Peanuts can adapt to various types of soil but prefer loamy or sandy soils. These allow easier underground pod formation. For the same reason, clayey and compact soils should be avoided. The soil needs to provide sufficient space for pod enlargement. Regarding soil pH, growth is favored in soils with a pH between 6 and 7, indicating slightly acidic or neutral soils. Abundant fertilization is unnecessary as the plant thrives in poor soils. At most, a moderate amount of wood ash can be used to prepare the soil before sowing.
Peanuts are sown in the ground using the hilling method, creating regular rows. This means that 2-3 seeds are placed in a hole 3-4 cm deep and covered with soil. The distance between the rows, and therefore the plants, should be at least 30 cm apart and 50-60 cm between rows. To obtain seeds, it’s best to preserve them in a dry place, retrieving them from the previous cultivation. The seeds should be kept with the entire pod, and the protective film should not be removed, even when buried. Naturally, the challenge lies in obtaining seeds for the first time. Fortunately, it’s possible to find them online.
Among the varieties available on the seed market, the most common are peanuts with larger pods. They are more aesthetically pleasing and have higher yields. Take care not to purchase seeds that are too old, as peanut seeds lose their germination capacity easily.
Among the cultivation operations, hillings play a fundamental role. This technique is primarily used to keep plants free from weeds and helps in pod enlargement. It involves adding soil at the base of the plant. This operation should be performed at least twice during the cultivation cycle. By doing so, there’s no need for natural mulching to keep the soil free from weeds.
Peanuts require minimal water. However, in excessively dry conditions, emergency irrigation is necessary. Since hillings are performed, setting up a drip irrigation system is not recommended. Water can be sprinkled, for example, using a rain sprinkler. Another option is infiltration, letting water flow into the furrows formed after hilling.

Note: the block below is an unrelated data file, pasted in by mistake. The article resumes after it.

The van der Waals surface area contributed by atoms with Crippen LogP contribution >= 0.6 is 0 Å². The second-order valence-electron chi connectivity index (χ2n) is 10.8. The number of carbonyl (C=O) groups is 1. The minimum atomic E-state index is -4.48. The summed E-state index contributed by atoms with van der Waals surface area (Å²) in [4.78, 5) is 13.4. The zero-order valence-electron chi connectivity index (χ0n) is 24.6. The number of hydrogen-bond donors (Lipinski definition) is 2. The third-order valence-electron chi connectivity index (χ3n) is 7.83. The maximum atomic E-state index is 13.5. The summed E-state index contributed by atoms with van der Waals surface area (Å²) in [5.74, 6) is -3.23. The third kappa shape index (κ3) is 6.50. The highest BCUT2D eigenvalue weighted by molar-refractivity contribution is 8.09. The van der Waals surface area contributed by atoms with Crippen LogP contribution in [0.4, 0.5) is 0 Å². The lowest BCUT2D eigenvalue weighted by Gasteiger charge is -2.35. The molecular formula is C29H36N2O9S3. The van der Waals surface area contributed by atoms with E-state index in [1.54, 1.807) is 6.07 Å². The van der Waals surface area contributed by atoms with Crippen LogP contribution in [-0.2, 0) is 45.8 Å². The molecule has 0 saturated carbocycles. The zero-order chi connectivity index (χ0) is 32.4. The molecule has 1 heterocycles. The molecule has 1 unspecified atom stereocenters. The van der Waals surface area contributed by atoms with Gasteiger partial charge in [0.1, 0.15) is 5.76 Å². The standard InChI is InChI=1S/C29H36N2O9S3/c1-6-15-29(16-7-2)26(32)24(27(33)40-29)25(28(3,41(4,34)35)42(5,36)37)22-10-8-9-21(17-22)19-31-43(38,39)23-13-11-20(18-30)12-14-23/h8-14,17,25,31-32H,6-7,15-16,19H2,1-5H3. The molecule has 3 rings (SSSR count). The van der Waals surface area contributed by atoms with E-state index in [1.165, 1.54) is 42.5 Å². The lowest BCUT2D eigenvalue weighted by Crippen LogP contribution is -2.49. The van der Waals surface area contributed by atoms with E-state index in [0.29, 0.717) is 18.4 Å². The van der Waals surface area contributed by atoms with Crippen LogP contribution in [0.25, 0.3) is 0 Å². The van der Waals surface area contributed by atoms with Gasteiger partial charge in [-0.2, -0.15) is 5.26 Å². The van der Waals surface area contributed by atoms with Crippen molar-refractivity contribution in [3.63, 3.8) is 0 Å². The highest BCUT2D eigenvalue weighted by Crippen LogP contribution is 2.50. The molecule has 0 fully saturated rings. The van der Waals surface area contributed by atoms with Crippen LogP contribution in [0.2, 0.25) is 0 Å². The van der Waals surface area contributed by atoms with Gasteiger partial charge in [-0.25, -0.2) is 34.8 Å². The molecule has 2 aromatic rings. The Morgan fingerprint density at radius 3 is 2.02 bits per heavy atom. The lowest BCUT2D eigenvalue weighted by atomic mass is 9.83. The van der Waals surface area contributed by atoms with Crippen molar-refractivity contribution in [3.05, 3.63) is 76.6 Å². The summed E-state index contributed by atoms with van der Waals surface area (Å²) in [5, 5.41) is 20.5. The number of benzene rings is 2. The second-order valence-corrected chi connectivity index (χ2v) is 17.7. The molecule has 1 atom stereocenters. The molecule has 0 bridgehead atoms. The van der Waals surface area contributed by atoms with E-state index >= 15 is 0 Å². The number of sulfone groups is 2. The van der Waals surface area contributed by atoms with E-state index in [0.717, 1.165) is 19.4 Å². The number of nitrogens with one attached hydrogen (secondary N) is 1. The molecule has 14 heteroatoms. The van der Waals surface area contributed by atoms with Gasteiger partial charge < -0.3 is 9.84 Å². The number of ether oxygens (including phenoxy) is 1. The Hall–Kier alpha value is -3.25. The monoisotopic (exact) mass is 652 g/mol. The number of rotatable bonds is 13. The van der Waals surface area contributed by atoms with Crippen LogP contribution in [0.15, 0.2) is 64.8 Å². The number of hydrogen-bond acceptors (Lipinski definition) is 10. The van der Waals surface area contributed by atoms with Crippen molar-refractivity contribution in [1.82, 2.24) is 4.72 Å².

Harvesting and Preservation
When the peanut plant’s leaves start to turn yellow, the pods are ready for harvesting. To lift the plants from the ground, use a fork gently inserted into the soil. This eases the subsequent lifting operation. Once lifted from the ground with the entire root system, allow the remaining attached soil to dry. This drying process should be carried out indoors. Once the remaining soil has dried, shake it off the roots. From this moment, the pods can be removed. After harvesting, let them dry by placing them in wooden crates in a single layer. The crates should be elevated from the ground, and occasionally flip the pods. The room should be dark, ventilated, and dry. Dry pods can be stored as they are or in jute sacks.
Utilization and Roasting of Peanuts
As mentioned earlier, it’s advisable to reserve a portion of the harvest for the next year’s sowing. In this case, peanuts stored as explained in the previous paragraph are suitable. For consumption, peanuts need to be roasted. This can be done in the oven, either with the whole pod or just the seed (peanut). However, it’s preferable to roast the entire pod to avoid burning the seed inside. The ideal temperature for roasting is 200°C for about 20 minutes. To avoid issues, occasionally open a pod to check the level of roasting.
Biological Pest Defense
A significant advantage of cultivating peanuts in the home garden is their resilience to pests. More risky is the storage period, as peanuts are a temptation for mice and other rodents. Therefore, pay close attention to the cleanliness of the storage area.